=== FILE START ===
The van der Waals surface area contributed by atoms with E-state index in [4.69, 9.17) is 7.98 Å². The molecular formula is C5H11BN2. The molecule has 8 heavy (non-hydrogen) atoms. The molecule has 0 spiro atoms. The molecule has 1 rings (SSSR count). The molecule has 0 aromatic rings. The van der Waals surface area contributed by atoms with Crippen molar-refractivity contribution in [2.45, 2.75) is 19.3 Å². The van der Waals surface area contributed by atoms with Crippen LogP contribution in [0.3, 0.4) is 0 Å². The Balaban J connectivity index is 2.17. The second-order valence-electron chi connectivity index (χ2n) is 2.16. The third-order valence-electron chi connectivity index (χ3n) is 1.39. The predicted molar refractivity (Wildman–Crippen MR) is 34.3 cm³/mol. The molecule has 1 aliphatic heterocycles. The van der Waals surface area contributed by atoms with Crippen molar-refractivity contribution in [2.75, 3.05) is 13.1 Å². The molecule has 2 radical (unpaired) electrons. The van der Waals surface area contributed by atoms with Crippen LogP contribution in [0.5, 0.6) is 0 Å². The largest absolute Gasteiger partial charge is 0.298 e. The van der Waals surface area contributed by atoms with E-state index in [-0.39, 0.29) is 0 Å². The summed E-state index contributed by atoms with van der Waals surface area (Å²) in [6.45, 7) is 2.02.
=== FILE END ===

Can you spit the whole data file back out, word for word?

The van der Waals surface area contributed by atoms with E-state index in [4.69, 9.17) is 7.98 Å². The molecular formula is C5H11BN2. The molecule has 8 heavy (non-hydrogen) atoms. The molecule has 0 spiro atoms. The molecule has 1 rings (SSSR count). The molecule has 0 aromatic rings. The van der Waals surface area contributed by atoms with Crippen molar-refractivity contribution in [2.45, 2.75) is 19.3 Å². The van der Waals surface area contributed by atoms with Crippen LogP contribution in [0.3, 0.4) is 0 Å². The Balaban J connectivity index is 2.17. The second-order valence-electron chi connectivity index (χ2n) is 2.16. The third-order valence-electron chi connectivity index (χ3n) is 1.39. The predicted molar refractivity (Wildman–Crippen MR) is 34.3 cm³/mol. The molecule has 1 aliphatic heterocycles. The van der Waals surface area contributed by atoms with Crippen molar-refractivity contribution in [2.75, 3.05) is 13.1 Å². The molecule has 2 radical (unpaired) electrons. The van der Waals surface area contributed by atoms with Crippen LogP contribution in [0.5, 0.6) is 0 Å². The largest absolute Gasteiger partial charge is 0.298 e. The van der Waals surface area contributed by atoms with E-state index in [-0.39, 0.29) is 0 Å². The summed E-state index contributed by atoms with van der Waals surface area (Å²) in [6.45, 7) is 2.02.